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Designing Messaging Applications with Temporary Queues

by Thakur Thribhuvan
04/20/2007

Introduction

Most JMS destinations (queues and topics) are created administratively and are treated as static resources, even though dynamic destinations (temporary queues and temporary topics) are supported in JMS. Using static queues to communicate between tiers of a client/server application creates barriers to scalability and maintainability. In this article, we will look at the benefits and drawbacks of using temporary destinations in an enterprise healthcare system. We will also look at design perspectives for using temporary queues as an alternative to static queues and explore some design strategies using synchronous requests and replies.

Temporary Destinations: An Overview

Temporary destinations (temporary queues or temporary topics) are proposed as a lightweight alternative in a scalable system architecture that could be used as unique destinations for replies. Such destinations have a scope limited to the connection that created it, and are removed on the server side as soon as the connection is closed. Only a single well-known static queue is required for producers/senders to connect with consumers using temporary destinations. The JMS header field JMSReplyTo is always used in conjunction with temporary destinations.

Since the identity of the temporary destination is known only by the connection or session that created it, the consumer/receiver cannot know the destination name. The solution is to have the producer/sender send the name of its temporary destination as a header field (JMSReplyTo), as part of a message, sent to a known static queue listened to by the producer/sender.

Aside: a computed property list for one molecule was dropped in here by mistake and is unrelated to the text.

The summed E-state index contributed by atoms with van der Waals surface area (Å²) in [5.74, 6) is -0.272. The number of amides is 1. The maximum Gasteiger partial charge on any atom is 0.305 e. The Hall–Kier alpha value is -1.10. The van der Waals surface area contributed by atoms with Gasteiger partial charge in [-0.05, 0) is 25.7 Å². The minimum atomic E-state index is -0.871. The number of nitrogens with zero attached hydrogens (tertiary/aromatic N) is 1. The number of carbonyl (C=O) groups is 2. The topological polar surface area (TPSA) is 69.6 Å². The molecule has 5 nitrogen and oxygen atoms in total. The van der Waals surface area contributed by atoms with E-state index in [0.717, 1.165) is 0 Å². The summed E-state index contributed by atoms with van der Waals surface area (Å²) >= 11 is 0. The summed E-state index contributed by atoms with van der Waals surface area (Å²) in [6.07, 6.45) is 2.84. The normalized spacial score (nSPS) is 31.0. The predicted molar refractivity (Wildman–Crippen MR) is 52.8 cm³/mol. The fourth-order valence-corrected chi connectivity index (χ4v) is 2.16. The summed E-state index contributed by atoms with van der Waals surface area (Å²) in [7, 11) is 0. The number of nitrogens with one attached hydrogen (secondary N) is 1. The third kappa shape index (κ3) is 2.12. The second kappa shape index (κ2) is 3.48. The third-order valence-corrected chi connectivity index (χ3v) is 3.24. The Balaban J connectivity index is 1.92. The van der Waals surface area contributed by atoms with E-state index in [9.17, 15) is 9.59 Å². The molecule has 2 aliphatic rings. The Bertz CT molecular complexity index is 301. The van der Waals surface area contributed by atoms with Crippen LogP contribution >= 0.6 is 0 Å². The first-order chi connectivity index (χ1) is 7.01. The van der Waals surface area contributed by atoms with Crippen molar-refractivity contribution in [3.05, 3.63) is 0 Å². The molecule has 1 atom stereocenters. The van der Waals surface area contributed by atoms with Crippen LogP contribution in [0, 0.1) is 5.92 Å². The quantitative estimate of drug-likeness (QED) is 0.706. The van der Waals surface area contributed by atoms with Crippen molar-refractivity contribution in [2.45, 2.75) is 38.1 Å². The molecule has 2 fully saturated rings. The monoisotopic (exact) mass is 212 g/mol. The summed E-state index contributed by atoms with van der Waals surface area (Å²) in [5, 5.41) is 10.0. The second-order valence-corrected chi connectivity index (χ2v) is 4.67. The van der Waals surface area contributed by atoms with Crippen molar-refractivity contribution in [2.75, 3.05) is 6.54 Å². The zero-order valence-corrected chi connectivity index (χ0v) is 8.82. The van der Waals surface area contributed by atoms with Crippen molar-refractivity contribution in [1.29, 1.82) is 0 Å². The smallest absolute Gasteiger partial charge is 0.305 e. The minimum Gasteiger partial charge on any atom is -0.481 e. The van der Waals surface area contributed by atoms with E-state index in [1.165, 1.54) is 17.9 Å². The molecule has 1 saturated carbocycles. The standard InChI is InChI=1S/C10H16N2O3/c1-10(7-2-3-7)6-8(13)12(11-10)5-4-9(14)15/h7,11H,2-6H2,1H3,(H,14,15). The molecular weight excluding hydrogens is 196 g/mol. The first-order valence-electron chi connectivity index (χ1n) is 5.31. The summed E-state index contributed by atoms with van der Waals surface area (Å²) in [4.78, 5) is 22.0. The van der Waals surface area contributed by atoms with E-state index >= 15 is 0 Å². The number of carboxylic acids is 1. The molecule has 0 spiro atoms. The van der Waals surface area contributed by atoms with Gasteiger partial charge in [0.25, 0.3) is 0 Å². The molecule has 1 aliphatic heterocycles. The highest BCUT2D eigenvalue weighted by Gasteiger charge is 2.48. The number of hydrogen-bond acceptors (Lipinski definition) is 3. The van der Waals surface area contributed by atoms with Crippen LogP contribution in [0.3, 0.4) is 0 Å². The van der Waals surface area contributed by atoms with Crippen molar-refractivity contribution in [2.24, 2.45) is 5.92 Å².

Limitations of Temporary Destinations

There are a few limitations that must be recognized regarding temporary destinations:

  • A temporary destination can only be consumed by the connection that created it.
  • The life span of temporary destinations is only for the duration of the connection where they are created.
  • When you close the connection that has a temporary destination, the destination is closed and its contents are lost.
  • You cannot have durable subscriptions to a TemporaryTopic.
  • Each temporary destination is unique and cannot be copied.
  • Temporary destinations cannot be routed using an enterprise messaging service.

Static Destinations Versus Dynamic Destinations

Functionally, static and dynamic destinations have contrasting attributes:

Static destinations:

  • Are created administratively from outside of the application as part of initial deployment
  • Have well-known identities (resolved with JNDI) with both consumers and producers
  • Can support concurrent processing by configuring multiple sessions
  • Are intended for asynchronous messaging
  • Message aging and resource allocation is specified as part of the administrative creation of the destination (not defined by JMS spec)

Temporary destinations:

  • Are dynamically created by the application itself
  • Are created by a consumer and destroyed as soon as the session is closed
  • Destination identity must be communicated in some other manner to producers
  • Are typically used for synchronous messaging (one request/one reply paradigm), even though there is no limit to how many messages a temporary destination can hold